– It’s going to be a challenge.

– We probably won’t get to the final, but if we do it’ll be amazing.

5 years from now

– Who knows what I’ll be doing

– Hopefully I’ll still be recording episodes of LEP

– I might have had kids by then.

– I’ll probably have children. That’ll be…

– Hopefully, I will have done many more episodes of LEP and perhaps I will have expanded my work online in some way.

10 years from now

– If I’m still doing Luke’s English Podcast , I will have been doing LEP for 15 years.

– I will have been being listened to for 10 years (!!!)

The Tenses

Present simple
– I teach English, but I’m teaching at a university at the moment.

Present continuous
– I’m from London, but at the moment I’m living in Paris.
– At the moment I’m working at the university
– I teach English, but I’m teaching at a university at the moment.

Past simple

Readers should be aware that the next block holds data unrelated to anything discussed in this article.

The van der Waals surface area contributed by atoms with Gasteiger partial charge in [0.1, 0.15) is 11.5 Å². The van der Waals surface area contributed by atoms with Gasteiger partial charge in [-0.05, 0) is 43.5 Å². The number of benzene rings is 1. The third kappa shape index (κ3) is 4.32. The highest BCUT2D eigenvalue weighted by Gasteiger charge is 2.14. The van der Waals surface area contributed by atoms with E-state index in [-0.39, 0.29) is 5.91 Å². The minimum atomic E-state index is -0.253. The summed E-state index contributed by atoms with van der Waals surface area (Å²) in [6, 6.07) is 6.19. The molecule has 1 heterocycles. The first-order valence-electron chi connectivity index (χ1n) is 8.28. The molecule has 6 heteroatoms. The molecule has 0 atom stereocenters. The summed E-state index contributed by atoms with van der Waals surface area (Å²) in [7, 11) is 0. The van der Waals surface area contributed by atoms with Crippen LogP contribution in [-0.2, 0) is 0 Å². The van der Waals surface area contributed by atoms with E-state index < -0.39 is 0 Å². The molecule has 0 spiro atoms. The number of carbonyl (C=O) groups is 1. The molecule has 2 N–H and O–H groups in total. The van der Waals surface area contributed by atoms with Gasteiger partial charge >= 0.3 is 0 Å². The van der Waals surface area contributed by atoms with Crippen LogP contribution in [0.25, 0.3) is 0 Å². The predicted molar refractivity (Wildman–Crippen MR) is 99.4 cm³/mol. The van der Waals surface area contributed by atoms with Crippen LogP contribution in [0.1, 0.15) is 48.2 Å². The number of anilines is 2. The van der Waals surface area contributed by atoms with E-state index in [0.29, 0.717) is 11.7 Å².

– (for) I lived in West London for a long time.
– (sequence of finished actions) My Dad was promoted and got a job in the midlands, so we moved there, and stayed for many years. I went to university in Liverpool and lived there for 4 years, and then I moved back to Warwickshire.

Past continuous
– I’d finished uni and I was working in a pub, not really going anywhere.
– It was while I was living in London that I came up with the idea to launch an amazing podcast for learners of English
– I was walking down the street and this guy came up to me and started talking, but I couldn’t understand him

Used to do vs. Get used to doing
– It used to be quite difficult, because I couldn’t speak the language but I’m getting used to it now.

Present perfect
– I’ve been up the Eiffel Tower. I’ve visited Notre Dame. I’ve been to Shakespeare and Company. I’ve tried lots of delicious French wine.
– Today I’ve drunk a bit too much coffee so I’m pretty hyperactive. Normally I drink tea, but more recently I’ve been drinking coffee. I’ve had about 9,000 cups already today.

Present perfect continuous
– I’ve been doing lots of comedy. I’ve been doing lots of gigs.
– I’ve been working at the university.
– I’ve been recording episodes of the podcast
– I’ve been living here for just over a year.

Past perfect
– That’s when I decided to become an English teacher. I’d finished uni and I was working in a pub, not really going anywhere.